We are inundated with words. They are on billboards, over loudspeakers and on car bumpers. Words fill our homes via radios, televisions and books. We listen to podcasts and sermons, we ask for people’s advice and search blogs and articles to answer any question. We even fill the void of silence with our own words as we contemplate life, whisper prayers and speak our minds.
Those who have the words are respected, either because of their eloquence or their abundance. Our leaders are the ones who speak, who voice the ideas and make themselves heard above the noise, whether with new ideas or traditional beliefs their words flow, raining down on our ears.
Words can be beautiful. They can breathe life, offer comfort and inform, but they can also numb and confuse. Personally, I can think and I can write, listen and watch but when I sit in silence an anxious energy wells up from my gut and moves to my chest. My body does not like stillness and my mind does not like silence. My hands can begin to shake and my face feels hot and my legs bounce and my mind will wander back to words.
Silence is golden. It is golden and valuable because as words overwhelm our worlds, the words themselves lose their meaning and they lose their power. I suppose it’s a simple form of economics where the excess of any product will lose its worth and impact to move us.
In any case, we can tell when words are spoken without substance; while they are the right words, they are empty. We walk away from conversations, team meetings, lectures or sermons where we had hoped to find solace and encouragement but instead we feel defeated, empty or confused. We can also speak words without substance ourselves. Words we have been taught to say, words we think we ought to say, or simply words to fill uncomfortable silence.
In this world of words we have lost the art of discernment, the art of knowing our own mind, heart and soul as we rely on words spoken by others. We construct our views of reality based on these words and are no longer in tune with our own emotions, stories and experiences.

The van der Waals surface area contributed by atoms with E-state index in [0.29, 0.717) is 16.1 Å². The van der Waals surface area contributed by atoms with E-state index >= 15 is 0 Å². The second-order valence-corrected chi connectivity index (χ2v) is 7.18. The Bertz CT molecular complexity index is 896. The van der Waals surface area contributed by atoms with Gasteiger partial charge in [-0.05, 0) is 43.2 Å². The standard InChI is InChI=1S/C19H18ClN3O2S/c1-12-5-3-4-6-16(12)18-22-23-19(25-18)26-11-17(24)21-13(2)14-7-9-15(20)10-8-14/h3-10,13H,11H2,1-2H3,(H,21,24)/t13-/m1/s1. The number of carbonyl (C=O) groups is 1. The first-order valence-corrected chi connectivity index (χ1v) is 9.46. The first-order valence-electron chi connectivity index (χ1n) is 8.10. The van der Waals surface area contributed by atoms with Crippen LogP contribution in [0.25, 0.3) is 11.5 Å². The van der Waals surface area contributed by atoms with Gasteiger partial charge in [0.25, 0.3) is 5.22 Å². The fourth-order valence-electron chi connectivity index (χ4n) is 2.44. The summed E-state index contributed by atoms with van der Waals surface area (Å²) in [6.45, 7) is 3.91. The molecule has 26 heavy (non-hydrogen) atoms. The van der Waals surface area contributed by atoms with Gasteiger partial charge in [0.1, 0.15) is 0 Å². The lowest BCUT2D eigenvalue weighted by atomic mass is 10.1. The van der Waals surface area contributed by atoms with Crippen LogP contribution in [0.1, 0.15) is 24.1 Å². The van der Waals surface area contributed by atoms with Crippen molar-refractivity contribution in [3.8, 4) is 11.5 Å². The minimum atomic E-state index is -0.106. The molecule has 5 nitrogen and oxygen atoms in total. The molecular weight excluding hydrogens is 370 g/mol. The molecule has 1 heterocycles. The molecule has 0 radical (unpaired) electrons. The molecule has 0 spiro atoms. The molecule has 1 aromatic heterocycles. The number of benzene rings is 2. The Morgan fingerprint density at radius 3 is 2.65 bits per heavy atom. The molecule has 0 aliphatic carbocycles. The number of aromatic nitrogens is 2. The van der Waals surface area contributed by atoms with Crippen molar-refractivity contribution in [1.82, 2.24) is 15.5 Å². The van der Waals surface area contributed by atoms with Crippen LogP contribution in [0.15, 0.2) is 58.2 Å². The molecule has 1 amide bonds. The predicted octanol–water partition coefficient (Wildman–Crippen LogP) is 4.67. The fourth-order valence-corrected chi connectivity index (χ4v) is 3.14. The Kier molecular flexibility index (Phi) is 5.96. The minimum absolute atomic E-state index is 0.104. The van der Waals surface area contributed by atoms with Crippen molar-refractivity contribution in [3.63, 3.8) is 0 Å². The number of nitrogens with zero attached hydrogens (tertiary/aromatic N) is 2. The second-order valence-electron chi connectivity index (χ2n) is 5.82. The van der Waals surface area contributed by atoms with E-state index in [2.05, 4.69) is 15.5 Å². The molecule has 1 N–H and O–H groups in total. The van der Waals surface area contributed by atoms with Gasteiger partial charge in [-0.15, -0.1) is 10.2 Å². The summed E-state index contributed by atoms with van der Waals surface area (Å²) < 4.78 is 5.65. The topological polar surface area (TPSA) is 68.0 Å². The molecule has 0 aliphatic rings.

From my evangelical world view, I have been taught not to trust myself, that my heart is deceitful, and I can’t know what is right and good. I must trust the words but not my own experiences in the world. It has been a danger in my life, as this mindset led me to places where abuse and neglect could flourish, because while the words seemed right, they left me isolated and dejected.
Silence is holy, just as our souls, bodies and minds are. We are created so intricately and intimately. We are loved of God well before any other person could love us or break us. It is in silence that we meet ourselves and in so doing we have an opportunity to meet God as well.
No perfect words spoken. No words spoken at all, simply silence, as we feel the chest move up and down with our breath, the hands at the side or clutched at the heart. What do we feel? Sorrow, joy, fear, confusion, excitement? Can we see God? Is he there with us? No words, just awareness.
Be still and know that He is God. He will fight for you and all you have to do is be silent.
When I close my eyes and enjoy the quiet, my God is always there. It’s funny, even when I’m angry at him or when he is procrastinating too much for me, I conjure him up in my mind the same way. He sits near me cross-legged or with his legs stretched out and he is always silent, a look of peace on his face, as though he finds my presence satisfying.
For, even though he has the words he sits in silence, because the presence of each other is enough.
Instead of reading more of my words, I hope you take an opportunity to find silence, even for a moment. Can you connect to yourself? How does God meet you there?
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